Lowe allegedly texted Cornelious back the next day — a Sunday — saying he believed the Sabbias’ delay in signing the contract was "a seller vs. seller issue, not a seller vs. buyer issue," and that he did not think it was about race. Lowe said he expected the contract would be signed that day or the next.

Two days later, Lowe said the Sabbias would not sign the sales contract, and that they were taking the home off the market.

According to the complaint, Lowe gave the Willborns "various reasons for why the Sabbias decided not to sell." HUD said in the complaint that the Willborns were told Adrienne Sabbia "had changed her mind about moving, the Sabbias could not find a suitable new home to move to and they wanted to keep their children in their current schools."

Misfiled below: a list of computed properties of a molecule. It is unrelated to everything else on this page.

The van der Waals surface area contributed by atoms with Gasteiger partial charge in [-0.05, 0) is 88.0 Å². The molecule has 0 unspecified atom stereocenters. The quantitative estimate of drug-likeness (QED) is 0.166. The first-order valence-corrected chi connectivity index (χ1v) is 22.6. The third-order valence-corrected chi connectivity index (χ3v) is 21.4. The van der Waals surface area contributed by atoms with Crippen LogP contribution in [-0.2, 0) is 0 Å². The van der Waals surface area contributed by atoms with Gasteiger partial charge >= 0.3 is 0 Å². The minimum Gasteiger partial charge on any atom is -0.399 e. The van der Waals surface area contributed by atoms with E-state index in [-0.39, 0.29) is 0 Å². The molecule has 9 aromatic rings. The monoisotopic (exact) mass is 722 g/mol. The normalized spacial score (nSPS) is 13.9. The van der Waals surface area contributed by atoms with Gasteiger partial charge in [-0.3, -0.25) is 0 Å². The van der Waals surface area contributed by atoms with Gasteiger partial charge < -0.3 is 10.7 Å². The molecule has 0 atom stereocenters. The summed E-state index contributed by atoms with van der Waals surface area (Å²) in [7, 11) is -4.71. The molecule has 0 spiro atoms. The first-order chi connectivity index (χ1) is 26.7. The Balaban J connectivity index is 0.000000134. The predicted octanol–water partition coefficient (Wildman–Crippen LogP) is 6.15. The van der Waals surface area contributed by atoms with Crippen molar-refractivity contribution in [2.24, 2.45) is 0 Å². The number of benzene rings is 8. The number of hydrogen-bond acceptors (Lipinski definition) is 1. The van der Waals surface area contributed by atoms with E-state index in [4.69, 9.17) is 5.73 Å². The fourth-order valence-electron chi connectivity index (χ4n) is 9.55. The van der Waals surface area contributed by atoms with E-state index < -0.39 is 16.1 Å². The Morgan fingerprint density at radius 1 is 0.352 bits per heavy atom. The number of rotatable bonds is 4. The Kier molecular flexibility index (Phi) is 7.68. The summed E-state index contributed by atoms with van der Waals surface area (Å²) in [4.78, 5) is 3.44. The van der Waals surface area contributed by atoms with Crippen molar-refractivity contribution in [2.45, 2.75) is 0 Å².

In an interview with HUD, the Sabbias allegedly said they refused to sign the contract because Adrienne Sabbia wanted the full asking price of $1.799 million.

But between the time they received the sales contract and Jan. 12, the day they took the property off the market, the Sabbias did not offer the Willborns the opportunity to purchase the home for the full asking price, HUD said. In HUD’s view, that was where they ran afoul of the Fair Housing Act.

On Jan. 28, the Willborns filed complaints with HUD against the Sabbias.

On Feb. 1, the Sabbias allegedly told Lowe to offer the Willborns the opportunity to buy the home, with all of its furniture, for $1.799 million.

The Willborns declined the offer after learning it was made only after the Sabbias learned of their complaint with HUD, HUD reported.

The property was relisted on March 8 for $1.799 million, but Lowe is no longer representing the Sabbias.